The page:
The Virginia Consumer Data Protection Act was signed into law March 2, making the state second, behind California (California Consumer Privacy Act), in creating a data privacy law not unlike the General Data Protection Regulation (GDPR) in the European Union.
A similar law is currently pending in the state of Washington (the Washington Privacy Act).
It has long been anticipated that the trend—which was paused by COVID-19 in 2020—toward state-level privacy protections will continue.
As we put COVID in the rearview mirror, more and more states will adopt this new approach to privacy. On the whole, for International Secure Information Governance & Management Association (i-SIGMA) members, this could lead to significant growth.
It also could lead to a national privacy law.
The creation of a national data protection and breach notification law in the U.S. has struggled over the past two decades. The momentum behind the current trend may finally be enough to make it happen.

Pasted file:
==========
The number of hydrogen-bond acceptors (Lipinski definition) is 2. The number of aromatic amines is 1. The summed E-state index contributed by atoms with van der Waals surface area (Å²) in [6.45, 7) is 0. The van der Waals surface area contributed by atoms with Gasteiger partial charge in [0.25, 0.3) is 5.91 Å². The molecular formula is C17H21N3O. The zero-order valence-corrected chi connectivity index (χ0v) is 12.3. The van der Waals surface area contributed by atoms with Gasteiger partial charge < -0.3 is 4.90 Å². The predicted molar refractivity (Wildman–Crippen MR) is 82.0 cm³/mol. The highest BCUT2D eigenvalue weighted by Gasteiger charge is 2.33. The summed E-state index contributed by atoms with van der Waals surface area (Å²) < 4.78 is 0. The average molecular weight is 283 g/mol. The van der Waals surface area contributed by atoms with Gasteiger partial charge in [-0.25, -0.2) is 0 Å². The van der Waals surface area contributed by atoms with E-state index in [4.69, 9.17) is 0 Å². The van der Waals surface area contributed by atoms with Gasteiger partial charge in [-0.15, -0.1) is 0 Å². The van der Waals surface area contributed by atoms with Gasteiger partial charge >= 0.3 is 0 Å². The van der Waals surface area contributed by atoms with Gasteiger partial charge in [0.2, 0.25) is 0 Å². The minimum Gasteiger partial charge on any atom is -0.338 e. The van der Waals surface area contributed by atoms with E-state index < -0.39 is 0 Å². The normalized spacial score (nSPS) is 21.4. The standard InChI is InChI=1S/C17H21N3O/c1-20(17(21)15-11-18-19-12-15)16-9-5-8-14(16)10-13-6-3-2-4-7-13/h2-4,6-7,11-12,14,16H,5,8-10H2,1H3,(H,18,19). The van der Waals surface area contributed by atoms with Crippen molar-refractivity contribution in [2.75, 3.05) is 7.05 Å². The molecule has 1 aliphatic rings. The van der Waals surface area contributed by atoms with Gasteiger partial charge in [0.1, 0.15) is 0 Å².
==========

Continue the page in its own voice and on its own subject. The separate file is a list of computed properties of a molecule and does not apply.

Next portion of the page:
It is worth noting that this trend directly led to new Data Subject Response Policy requirements in National Association for Information Destruction (NAID) AAA and Professional Records and Information Services Management (PRISM) Privacy+ certifications. Further adjustments are likely as i-SIGMA fulfills its responsibility to ensure service provider compliance.
Bob Johnson is the chief executive officer of the International Secure Information Governance & Management Association (i-SIGMA), Phoenix, which is a trade association that enforces standards and ethical compliance for about 2,000 secure data destruction and information management service providers on six continents.